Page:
The Invention Giving Women Control

Polly Painter, Year 12, Millfield School, Somerset

The pill has ignited a revolution towards female empowerment. Invented by Gregory Goodwin Pincus and Carl Djerassi and approved in 1960, the invention of the pill was a monumental challenge but also an astounding breakthrough.

In conjunction with introducing birth control into a country where thirty states had anti-birth control legislations in place, Pincus soon realised that it wasn’t the science that determined the success of an invention. It was the forces surrounding the science, which established the greatest obstacle to surmount: negative public opinion regarding contraception.

Despite these impediments, the pill has allowed women the right to control family planning alongside their careers, as well as choose contraception irrespective of their partner’s decisions and improve their human capital. It has introduced healthier, better educated, more prosperous families which have contributed to the economic gains of society.

The pill consists of a tiny capsule of hormones, most commonly containing progesterone which controls the thickness of the endometrium and oestrogen involved in the maturation of the egg. The monophasic pill is taken once every day for 21 days, after which there is a seven-day ‘rest’ period, and then the cycle starts again. The pill has proven more than 99% effective, does not interrupt sexual intercourse and leads to lighter, more regular and less painful bleeds when menstruation occurs. However, it does not protect against sexually transmitted diseases and so a barrier method must be used alongside.

The pill has not always been publicly accepted. Contraception has been a controversial topic since its birth, for two main reasons: people believe contraception is linked to abortion and therefore it inhibits natural reproduction. Contraception revolves around the taboo subject of sex, which most people find uncomfortable to discuss. Once the idea that sex is separate from procreation and isn’t associated with promiscuity is established, we can start to discuss the enduring impacts contraception has on families, communities and global populations.

When Melinda Gates visited a Kenyan slum in Nairobi and discussed birth control with a women’s group, she was struck by one particular phrase that she felt fully encapsulated the desire of a mother: “I want to bring every good thing to this child before I have another”. I feel this is a universal sentiment – to want good for our children – however, the ability to provide every good thing is not universal. I think it’s so important to give a woman the opportunity to decide the number of children she wants for this reason, and therefore grant her access to contraception. When a mother finds herself in a situation where she can cater better for two children rather than three, contraception offers her huge empowerment and control to decide what’s best for her family.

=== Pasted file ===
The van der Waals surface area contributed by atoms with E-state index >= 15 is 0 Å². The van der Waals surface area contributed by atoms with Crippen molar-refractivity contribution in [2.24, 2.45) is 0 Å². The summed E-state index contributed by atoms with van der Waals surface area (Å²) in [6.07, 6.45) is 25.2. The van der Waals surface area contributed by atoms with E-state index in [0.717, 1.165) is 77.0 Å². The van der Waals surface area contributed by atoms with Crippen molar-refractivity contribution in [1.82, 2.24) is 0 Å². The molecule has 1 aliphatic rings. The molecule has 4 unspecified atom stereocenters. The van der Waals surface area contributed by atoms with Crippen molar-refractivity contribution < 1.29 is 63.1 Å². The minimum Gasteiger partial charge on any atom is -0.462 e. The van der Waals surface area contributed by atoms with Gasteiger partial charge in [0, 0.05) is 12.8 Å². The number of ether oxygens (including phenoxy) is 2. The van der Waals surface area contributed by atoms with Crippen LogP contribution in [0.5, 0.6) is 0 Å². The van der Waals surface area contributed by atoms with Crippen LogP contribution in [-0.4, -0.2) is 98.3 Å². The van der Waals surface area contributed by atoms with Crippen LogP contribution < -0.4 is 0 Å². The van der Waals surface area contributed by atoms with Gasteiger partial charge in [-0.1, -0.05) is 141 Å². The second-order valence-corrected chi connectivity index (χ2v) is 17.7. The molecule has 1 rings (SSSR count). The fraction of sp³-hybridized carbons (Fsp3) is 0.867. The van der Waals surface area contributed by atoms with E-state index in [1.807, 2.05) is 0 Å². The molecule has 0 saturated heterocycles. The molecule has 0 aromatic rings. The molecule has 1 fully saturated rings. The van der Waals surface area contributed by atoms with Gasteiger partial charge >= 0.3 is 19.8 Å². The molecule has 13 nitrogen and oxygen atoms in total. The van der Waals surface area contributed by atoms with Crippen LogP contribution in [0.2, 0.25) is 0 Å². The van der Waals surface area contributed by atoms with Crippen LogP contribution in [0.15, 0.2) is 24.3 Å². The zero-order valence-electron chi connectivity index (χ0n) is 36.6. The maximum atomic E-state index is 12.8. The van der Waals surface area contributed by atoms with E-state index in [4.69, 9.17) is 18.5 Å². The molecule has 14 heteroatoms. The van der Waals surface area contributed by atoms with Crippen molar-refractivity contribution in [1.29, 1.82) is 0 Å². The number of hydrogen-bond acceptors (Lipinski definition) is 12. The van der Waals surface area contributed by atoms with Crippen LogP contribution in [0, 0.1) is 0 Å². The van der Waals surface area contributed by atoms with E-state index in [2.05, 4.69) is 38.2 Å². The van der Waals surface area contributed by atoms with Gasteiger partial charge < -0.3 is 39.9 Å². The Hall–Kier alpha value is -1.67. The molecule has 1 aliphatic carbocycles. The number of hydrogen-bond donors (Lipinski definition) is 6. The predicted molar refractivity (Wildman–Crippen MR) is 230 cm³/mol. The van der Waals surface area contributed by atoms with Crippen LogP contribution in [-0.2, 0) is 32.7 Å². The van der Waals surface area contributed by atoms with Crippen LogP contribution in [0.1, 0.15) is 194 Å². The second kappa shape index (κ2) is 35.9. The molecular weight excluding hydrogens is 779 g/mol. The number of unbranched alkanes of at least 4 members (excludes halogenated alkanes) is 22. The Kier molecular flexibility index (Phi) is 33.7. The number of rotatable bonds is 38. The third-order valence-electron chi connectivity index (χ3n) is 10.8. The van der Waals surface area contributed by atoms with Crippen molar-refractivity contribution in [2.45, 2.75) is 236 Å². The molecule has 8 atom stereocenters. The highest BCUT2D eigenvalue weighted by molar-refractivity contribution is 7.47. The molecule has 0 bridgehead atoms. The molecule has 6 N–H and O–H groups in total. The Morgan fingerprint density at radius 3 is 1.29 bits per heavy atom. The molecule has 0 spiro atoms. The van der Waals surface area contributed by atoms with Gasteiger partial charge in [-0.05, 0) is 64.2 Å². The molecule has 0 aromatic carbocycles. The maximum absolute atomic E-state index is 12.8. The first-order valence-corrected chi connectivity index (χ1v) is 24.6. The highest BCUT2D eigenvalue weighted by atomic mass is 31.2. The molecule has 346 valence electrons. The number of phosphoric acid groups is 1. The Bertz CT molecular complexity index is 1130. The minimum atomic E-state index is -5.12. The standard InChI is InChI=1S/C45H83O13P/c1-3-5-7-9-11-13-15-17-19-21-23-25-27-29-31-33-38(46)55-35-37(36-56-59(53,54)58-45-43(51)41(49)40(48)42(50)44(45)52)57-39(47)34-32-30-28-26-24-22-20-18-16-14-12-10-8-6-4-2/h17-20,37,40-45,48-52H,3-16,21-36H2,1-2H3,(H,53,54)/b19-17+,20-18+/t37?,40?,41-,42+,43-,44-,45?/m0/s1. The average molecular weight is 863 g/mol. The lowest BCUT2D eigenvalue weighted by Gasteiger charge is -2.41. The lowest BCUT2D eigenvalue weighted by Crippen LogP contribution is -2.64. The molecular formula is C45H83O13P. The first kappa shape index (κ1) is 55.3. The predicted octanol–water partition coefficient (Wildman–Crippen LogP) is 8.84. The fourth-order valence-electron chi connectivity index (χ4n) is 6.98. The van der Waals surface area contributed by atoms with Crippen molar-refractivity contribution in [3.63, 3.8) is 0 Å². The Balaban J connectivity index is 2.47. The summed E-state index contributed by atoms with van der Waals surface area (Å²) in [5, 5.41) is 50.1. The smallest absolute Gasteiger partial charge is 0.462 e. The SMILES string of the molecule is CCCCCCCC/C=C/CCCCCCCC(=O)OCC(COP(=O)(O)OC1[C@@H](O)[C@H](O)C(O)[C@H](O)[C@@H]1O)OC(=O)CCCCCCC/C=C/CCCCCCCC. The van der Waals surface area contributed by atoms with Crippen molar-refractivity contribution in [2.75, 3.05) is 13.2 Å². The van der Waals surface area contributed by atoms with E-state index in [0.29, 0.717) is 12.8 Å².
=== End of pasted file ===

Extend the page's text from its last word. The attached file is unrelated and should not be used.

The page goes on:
Birth control innovations can be used to explain the increasing number of women enrolled in higher education programmes as well as increased participation in the labour market since 1960. Women have had more opportunities to excel in their chosen field, in order to gain invaluable experience and contribute to the economy. This has also caused the trend in family size to decrease due to a perspective-shift towards a career, allowing less time to start a family as female fertility decreases with age. Furthermore, the availability of this inexpensive, convenient birth control method has led to an increase in women’s health and wellbeing caused by a decrease in complications during birth. There are also fewer unwanted pregnancies which has reduced the incidence of post-natal depression. With smaller family sizes, children are also more likely to access higher education, and therefore contribute to society.

Contraception has also led a cultural revolution towards a greater acceptance of working mothers, older mothers and children born out of wedlock. It allows couples to control when and if they want to have children – an extremely powerful tool.

Ultimately, the pill and other contraceptive methods have introduced freedom of choice, which is paramount to female empowerment and family planning. The pill has led to improved maternal health, huge economic developments and social acceptance of mothers who may have previously been outcast from society. The pill proves that science is a catalyst in the pursuit of happiness.

Runner-up for the Schools Science Writing Competition, Trinity Term, 2020